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10.06: Verb tense

  • Page ID
    25432
    • Alexandra Glynn, Kelli Hallsten-Erickson & Amy Jo Swing
    • North Hennepin Community College & Lake Superior College

    Once again, every sentence must have a main subject (noun) and a verb (governing verb).

    We caught the tread of dancing feet,

    We loitered down the moonlit street,

    And stopped beneath the harlot's house. (Wilde “The harlot’s house”)

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    The verb is underlined above. A verb in a sentence is that which tells the action, or the state of being. Above, the actions are “caught” and “loiter” and “stop”. The subject (a pronoun) is "we." Notice that you could write the above as three sentences, and they would all be good sentences:

    We caught the tread of dancing feet.

    And

    We loitered down the moonlit street.

    And finally, with an insertion of the subject again,

    And we stopped beneath the harlot’s house.

    Verbs can be in different tenses. For example, the above example is written in the past tense. If it were present, it would be

    “We catch” or “We are catching” and “We loiter” or “We are loitering” and “We stop” or “We are stopping.”

    If it were future tense, it would be

    “We will be catching” and “We will be loitering” and “We will be stopping.”

    These are the three basic tenses in English: past, present, and future. They indicate the time of the action. Let’s look at the sentence again, considering the subject. We caught the tread of dancing feet.

    Let’s look at the sentence again, considering the subject.

    We caught the tread of dancing feet.

    The subject of the sentence above is “we.” That is the subject, the thing that is doing the action, or is in the state of being. The subject is always a noun. Again, the verb, or the thing that is what “we” are doing, is the word “caught.”

    One common error in writing, with verbs, is that the writer switches tenses mid-paragraph, or even mid-sentence. This is a relationship error. It makes the sentence non-logical; it doesn’t “make sense.” For example:

    Sometimes a horrible marionette

    Came out, and smoked its cigarette

    Upon the steps like a live thing. (Wilde “The harlot’s house”)

    That’s a nice phrase. But what if it said:

    Sometimes a horrible marionette

    Came out, and smoking its cigarette

    Upon the steps like a live thing.

    Now you have created head-scratching questions of relationship for the reader, the audience. The “and” in the second line awaits another verb in the same form or verb tense as the one it is connecting to “came.” And that second verb in the same form never comes. So the audience is confused. The audience also awaits another pronoun, or noun, to provide a subject for “smoking its cigarette upon the steps like a live thing.” Perhaps it is the horrible marionette that is “smoking its cigarette upon the steps like a live thing”? But perhaps it is something else, like an officer, in which case we would expect something like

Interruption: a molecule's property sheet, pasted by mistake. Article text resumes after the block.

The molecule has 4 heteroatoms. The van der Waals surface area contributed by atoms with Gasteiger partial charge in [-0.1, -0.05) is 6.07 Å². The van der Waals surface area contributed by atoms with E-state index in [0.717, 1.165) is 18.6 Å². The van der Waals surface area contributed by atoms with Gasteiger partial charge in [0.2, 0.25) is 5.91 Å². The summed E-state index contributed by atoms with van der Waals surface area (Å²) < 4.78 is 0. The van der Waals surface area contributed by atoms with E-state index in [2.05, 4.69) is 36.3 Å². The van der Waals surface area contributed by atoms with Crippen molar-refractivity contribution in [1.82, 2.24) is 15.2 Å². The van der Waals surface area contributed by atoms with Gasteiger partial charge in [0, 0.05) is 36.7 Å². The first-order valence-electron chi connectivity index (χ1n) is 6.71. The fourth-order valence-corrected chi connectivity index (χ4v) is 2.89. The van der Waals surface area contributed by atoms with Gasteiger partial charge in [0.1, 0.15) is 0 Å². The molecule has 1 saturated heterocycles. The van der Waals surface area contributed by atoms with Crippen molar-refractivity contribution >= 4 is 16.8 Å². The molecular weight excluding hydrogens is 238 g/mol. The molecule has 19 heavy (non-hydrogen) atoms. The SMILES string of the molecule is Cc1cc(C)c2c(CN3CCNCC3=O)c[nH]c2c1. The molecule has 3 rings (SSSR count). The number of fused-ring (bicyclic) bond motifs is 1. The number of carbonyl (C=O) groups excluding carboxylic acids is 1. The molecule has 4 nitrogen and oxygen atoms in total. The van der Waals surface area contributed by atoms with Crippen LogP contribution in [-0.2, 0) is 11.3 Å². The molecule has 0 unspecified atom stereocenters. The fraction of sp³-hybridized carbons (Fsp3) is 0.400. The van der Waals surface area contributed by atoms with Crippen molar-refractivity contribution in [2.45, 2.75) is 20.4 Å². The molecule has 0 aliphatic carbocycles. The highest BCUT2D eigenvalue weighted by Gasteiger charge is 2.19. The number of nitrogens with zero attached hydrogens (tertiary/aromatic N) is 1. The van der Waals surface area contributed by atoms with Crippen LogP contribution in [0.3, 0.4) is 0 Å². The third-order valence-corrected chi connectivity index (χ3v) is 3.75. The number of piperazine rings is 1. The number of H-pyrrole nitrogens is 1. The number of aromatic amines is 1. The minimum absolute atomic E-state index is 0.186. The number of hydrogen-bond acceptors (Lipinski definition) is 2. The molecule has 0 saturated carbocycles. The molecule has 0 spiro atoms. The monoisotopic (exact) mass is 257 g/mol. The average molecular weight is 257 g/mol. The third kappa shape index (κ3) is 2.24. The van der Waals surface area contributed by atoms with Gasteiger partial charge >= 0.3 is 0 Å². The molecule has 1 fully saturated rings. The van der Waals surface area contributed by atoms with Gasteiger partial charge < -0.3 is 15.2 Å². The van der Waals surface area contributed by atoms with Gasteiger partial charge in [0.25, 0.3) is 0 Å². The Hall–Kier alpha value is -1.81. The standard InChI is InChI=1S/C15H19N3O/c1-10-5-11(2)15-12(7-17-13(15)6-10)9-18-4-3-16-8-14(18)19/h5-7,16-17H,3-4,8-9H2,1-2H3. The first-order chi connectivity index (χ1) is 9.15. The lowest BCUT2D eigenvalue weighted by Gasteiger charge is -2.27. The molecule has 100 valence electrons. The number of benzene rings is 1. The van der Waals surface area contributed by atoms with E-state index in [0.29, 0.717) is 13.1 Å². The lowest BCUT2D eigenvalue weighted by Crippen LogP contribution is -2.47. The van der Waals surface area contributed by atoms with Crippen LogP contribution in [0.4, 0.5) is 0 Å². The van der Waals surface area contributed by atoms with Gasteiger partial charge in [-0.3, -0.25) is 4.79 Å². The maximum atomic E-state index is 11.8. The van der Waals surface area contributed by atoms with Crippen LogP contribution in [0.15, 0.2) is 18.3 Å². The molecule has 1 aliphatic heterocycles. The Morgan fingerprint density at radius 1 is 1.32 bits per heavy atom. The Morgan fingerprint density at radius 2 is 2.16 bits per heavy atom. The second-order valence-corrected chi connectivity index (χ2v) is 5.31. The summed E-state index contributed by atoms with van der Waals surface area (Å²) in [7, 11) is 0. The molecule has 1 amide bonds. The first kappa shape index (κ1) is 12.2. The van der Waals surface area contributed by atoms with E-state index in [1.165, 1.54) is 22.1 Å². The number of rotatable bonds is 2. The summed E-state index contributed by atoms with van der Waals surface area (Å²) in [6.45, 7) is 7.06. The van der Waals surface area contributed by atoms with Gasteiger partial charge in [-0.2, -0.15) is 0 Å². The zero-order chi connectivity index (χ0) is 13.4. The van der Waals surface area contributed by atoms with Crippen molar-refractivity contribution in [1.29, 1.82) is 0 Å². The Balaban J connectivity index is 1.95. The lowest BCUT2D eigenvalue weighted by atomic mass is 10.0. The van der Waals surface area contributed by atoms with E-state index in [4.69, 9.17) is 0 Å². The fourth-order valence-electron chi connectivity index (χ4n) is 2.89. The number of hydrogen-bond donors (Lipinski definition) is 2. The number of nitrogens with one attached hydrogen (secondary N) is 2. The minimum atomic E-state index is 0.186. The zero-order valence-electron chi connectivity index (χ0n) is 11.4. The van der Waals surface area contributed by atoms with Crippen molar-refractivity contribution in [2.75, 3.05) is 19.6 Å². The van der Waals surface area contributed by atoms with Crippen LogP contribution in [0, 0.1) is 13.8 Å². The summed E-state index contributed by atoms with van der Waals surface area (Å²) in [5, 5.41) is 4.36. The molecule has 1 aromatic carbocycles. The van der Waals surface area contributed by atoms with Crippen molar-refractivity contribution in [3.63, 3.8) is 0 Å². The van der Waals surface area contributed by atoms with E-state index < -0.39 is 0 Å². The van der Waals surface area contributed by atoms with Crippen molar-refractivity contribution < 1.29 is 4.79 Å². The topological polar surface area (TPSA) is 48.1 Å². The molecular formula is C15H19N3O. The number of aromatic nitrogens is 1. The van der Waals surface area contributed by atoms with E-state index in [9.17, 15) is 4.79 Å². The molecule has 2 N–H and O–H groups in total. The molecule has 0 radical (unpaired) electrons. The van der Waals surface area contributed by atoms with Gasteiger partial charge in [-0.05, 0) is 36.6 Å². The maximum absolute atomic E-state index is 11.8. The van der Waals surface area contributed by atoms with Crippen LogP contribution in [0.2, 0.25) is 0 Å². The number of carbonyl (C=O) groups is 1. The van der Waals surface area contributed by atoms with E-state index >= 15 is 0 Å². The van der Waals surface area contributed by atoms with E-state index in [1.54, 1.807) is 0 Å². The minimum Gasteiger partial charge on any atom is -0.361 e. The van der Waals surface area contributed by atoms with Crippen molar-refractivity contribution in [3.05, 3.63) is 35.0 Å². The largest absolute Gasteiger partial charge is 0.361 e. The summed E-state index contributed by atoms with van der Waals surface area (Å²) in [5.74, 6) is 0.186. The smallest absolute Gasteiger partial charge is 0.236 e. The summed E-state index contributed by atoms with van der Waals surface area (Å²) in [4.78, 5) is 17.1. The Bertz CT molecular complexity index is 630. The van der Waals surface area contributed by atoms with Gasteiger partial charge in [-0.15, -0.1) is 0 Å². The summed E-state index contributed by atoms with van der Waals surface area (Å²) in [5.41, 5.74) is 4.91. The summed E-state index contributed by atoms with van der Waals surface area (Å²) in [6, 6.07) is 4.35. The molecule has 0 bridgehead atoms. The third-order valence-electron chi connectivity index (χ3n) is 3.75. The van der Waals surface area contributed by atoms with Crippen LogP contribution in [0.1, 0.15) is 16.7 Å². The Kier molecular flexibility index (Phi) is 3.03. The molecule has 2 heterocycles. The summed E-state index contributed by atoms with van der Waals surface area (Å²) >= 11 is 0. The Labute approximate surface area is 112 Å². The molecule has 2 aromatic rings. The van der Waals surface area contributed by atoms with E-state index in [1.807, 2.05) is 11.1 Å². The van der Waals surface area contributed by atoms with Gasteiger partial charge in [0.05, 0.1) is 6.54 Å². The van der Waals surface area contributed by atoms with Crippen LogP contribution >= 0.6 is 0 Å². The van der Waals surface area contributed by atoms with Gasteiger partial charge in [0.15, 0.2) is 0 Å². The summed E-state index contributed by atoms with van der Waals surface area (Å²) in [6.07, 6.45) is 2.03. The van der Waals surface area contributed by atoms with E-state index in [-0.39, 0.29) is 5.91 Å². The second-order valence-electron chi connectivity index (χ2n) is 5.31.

“Sometimes a horrible marionette

    Came out, and smoking its cigarette

    Upon the steps like a live thing, the officer debated.

    Or, we could do as the original, and change “smoking” to “smoked,” as it should be, so that we know that it is the second verb describing what the marionette did.

    Another common error in writing, with verbs, is that the tense does not match the subject.

    He sit.

    In third person singular, there is an “s” at the end of the verb. The “he” already indicates that this is third person singular, but the “s” is another grammatical marker that indicates the same thing. This is redundancy, but languages do this.

    So the correct way to write it is “He sits.” For various reasons, you can write “he sit” and you will probably be understood. However, you should know the rule.

    When writing a longer sentence, it is easy to put the wrong verb. For example, we might write, quickly, during one of the pre-writing or drafting parts of our writing process:

    Almira and I, sea-weed draped, rose up out of the ocean. We raced to the beach towel, trailing green slime. We knew there was no sea-monster after us, but you run faster when you think there is. On the edge of the beach, someone was roasting corn. Almira and I go over to the man selling corn. We say, "How much?"

    In the second to the last sentence, the verb tense shifts. So then, in revising, we realize we need to change it to all past tense, or else keep it to the basic present, which is how the above passage ends. We try the past tense:

    Almira and I, sea-weed draped, rose up out of the ocean. We raced to the beach towel, trailing green slime. We knew there was no sea-monster after us, but you run faster when you think there is. On the edge of the beach, someone was roasting corn. Almira and I went over to the man selling corn. We said, "How much?"

    But what about the present tense?

    Almira and I, sea-weed draped, rise up out of the ocean. We race to the beach towel, trailing green slime. We know there is no sea-monster after us, but you run faster when you think there is. On the edge of the beach, someone is roasting corn. Almira and I go over to the man selling corn. We say, "How much?"

    Either choice is fine, as long as one stays consistent.

    To keep the flow, and also to keep the reader in the same sense of time (past tense), the verb should stay in past tense throughout a sentence.

    Within a paragraph, you should also try to keep the same tense. Sometimes people change tenses between sections of a writing, but they have an obvious reason for doing so. This is so that the reason-element of the audience’s brain does not stall.

    If you change tenses, you should do it deliberately, not accidentally.

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